Autonomy and Privacy with Federated Virtual Assistants
10 Oct 2018 Wednesday, 02:00 PM to 03:30 PM
COM1 Level 2
SR1, COM1-02-06 NB: There will be refreshments after the talk, outside SR1 (foyer).
*No registration needed.
Virtual assistants, such as Alexa, Google Home, and Siri, are emerging as the super app that gives users a personalized natural-language interface to their IoT devices and online services. As an intermediary, the virtual assistant sees all our personal data and has control over the services and vendors we use. A monopolistic virtual assistant would pose a major threat to personal privacy as well as open competition and innovation.
This talk presents Almond, an open, crowdsourced, federated virtual assistant that offer consumers autonomy and protection of privacy. Unlike commercial assistants where every skill needs to be hardcoded, Almond users can use natural language to teach the assistant custom tasks involving multiple services and IoTs. Users can also control who, what, when, where, how their data are to be shared. As an open-source project, Almond protects privacy by letting users own and choose their host for their personal data.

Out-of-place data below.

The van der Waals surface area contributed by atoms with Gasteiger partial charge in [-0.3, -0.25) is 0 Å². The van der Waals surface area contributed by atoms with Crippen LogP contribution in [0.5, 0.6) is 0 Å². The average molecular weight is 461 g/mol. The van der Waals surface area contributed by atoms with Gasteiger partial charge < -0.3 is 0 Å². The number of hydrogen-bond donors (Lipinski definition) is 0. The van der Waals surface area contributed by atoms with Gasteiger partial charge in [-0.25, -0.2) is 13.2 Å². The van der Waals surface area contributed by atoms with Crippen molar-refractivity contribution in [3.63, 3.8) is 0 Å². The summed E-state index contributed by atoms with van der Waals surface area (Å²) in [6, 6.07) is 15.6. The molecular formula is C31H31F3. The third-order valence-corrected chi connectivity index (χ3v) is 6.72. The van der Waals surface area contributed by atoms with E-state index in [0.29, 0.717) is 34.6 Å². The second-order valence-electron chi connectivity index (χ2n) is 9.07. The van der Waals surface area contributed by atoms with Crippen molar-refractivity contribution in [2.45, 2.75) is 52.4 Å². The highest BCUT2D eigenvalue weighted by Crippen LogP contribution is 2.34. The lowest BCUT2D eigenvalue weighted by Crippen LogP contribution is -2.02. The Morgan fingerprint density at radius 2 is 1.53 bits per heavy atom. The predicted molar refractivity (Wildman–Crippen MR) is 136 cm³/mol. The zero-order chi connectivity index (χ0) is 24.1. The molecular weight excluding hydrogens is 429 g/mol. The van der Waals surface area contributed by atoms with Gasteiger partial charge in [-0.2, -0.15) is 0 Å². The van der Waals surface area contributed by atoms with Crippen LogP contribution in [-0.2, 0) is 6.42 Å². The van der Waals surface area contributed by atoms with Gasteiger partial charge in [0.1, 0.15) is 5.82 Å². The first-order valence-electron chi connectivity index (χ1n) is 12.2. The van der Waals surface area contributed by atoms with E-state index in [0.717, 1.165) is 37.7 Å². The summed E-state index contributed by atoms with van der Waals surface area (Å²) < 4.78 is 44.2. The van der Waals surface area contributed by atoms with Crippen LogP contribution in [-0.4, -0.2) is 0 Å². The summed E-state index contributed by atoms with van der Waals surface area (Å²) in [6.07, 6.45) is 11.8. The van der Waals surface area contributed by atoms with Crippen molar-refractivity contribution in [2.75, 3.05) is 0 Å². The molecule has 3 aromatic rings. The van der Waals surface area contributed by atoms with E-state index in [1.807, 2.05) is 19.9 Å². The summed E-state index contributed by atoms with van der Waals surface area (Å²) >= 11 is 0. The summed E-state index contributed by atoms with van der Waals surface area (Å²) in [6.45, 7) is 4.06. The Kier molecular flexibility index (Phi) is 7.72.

We welcome collaboration from researchers in machine learning, programming languages, distributed systems, and human-computer interaction to create the world's best, open virtual assistant.
Dr. Monica Lam has been a Professor of Computer Science at Stanford University since 1988, and is the Faculty Director of the Stanford MobiSocial Computing Laboratory. She has made significant contributions to the field of compilers for high-performance machines and open communication platforms for mobile computing. Her research has been widely adopted in industry, including two startups she helped found: Tensilica, a configurable processor core company and Omlet, an open mobile gaming social network company. She leads the Almond open virtual assistant project, which protects privacy and data ownership through user-friendly decentralized systems.
Prof. Lam is an ACM Fellow, has won ACM-SIGSOFT and ACM-PLDI best paper awards, and has published over 150 papers on compilers, computer architecture, operating systems, high-performance computing, databases, security, and HCI. She is an author of the "Dragon Book'', the definitive text on compiler technology. She received a B.Sc. from University of British Columbia (1980) and a Ph.D. from Carnegie Mellon University (1987).